Friday, May 19, 2006

Tangled Rose Vines

Tea, Michelle. Rose of No Man's Land. San Francisco: MacAdam/Cage, 2006.

This book was terribly beautiful. I fell in love with the cover, with its retro styling and two shades of pink, even though the character depicted seems to me a little too sylish to be either of the characters in the book. Of course, I was already in love with Michelle Tea, so I knew I wanted the book long before it came out, and I defied my own policy of avioding hardbacks by purchasing this one at the first opportunity.

Rose of No Man's Land is the story of Trisha, a disaffected young teenager, condensed mostly into one day in early summer, followed by a night of adventures with Rose, her wild new friend. The two share a dangerous evening, demonstrating the scary possibilities for two girls on their own.

I must commend Tea for the intensity of her writing - these girls felt like real, not always likeable, vibrant and complex characters. And their adventures carried the sense of risk, peril, and fear of real life with consequences rather than novelistic mishaps. These girls were dirty, spunky, and a little bit dangerous, both completely independent and youthfully foolish and as a result, everything that happened to them felt dreadfully honest to me, capturing some of the excitement and fear of my own youthful misadventures, however tame they might have been in comparison.

I finished Rose of No Man's Land in a haze - I would have read it through for two days straight until I finished it if I could have, and I almost did. I wanted to share my reactions with the world immediately, but I was also numbed to silence - it didn't feel over to me; I wasn't ready to let the characters go. I needed time to think about them, and thus I was slow to post my response, but I did love this book.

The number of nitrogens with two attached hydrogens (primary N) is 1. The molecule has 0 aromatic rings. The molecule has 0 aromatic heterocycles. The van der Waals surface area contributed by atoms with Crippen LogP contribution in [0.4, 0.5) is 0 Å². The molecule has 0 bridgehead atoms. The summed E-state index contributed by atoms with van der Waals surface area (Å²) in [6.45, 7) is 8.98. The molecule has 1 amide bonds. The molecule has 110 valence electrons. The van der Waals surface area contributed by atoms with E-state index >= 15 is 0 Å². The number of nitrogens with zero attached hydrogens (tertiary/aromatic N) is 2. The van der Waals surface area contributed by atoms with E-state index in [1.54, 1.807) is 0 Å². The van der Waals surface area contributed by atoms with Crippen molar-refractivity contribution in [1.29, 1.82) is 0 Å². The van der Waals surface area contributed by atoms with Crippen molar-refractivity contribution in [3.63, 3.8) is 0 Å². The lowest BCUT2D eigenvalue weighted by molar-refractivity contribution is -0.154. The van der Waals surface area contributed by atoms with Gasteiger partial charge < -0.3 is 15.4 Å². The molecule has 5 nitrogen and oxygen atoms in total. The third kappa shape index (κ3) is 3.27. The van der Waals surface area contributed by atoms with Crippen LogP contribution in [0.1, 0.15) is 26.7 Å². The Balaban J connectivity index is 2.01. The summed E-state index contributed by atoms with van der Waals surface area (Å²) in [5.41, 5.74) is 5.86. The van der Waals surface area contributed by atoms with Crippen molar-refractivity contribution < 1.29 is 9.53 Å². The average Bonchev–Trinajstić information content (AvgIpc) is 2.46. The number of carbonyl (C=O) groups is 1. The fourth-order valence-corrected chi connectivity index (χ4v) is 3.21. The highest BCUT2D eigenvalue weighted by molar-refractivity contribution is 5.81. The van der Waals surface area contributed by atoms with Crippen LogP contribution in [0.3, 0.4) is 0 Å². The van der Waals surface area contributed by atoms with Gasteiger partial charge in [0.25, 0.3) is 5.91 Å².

Part of my reaction was questioning who the audience of this book was. With its fourteen-year-old protagonists, it seems to be a young adult book, but it was also so bitter, so cynical, so adult in both content and spirit, that I had to wonder if perhaps it was more appropriate for adults who can appreciate its brilliance. But I also wonder if it isn't good for girls to have characters with the hard, glittery personalities of Trisha and Rose with which to identify. Better, perhaps, than all the stories telling you to conform and be beautiful in such conventional ways. These characters are misfits, with lives that aren't easy, and that in itself is amazing. While I might give children Dangerous Angels or Boy Meets Boy before Rose of No Man's Land (although I'm aware that there's a solid classist critique to that reaction that I'd be delighted to spell out if anyone wants to discuss it), I wouldn't hesitate to recommend this book to anyone who might appreciate a fascinating, complex, emotionally realistic coming-of-age adventure.


Anonymous said...

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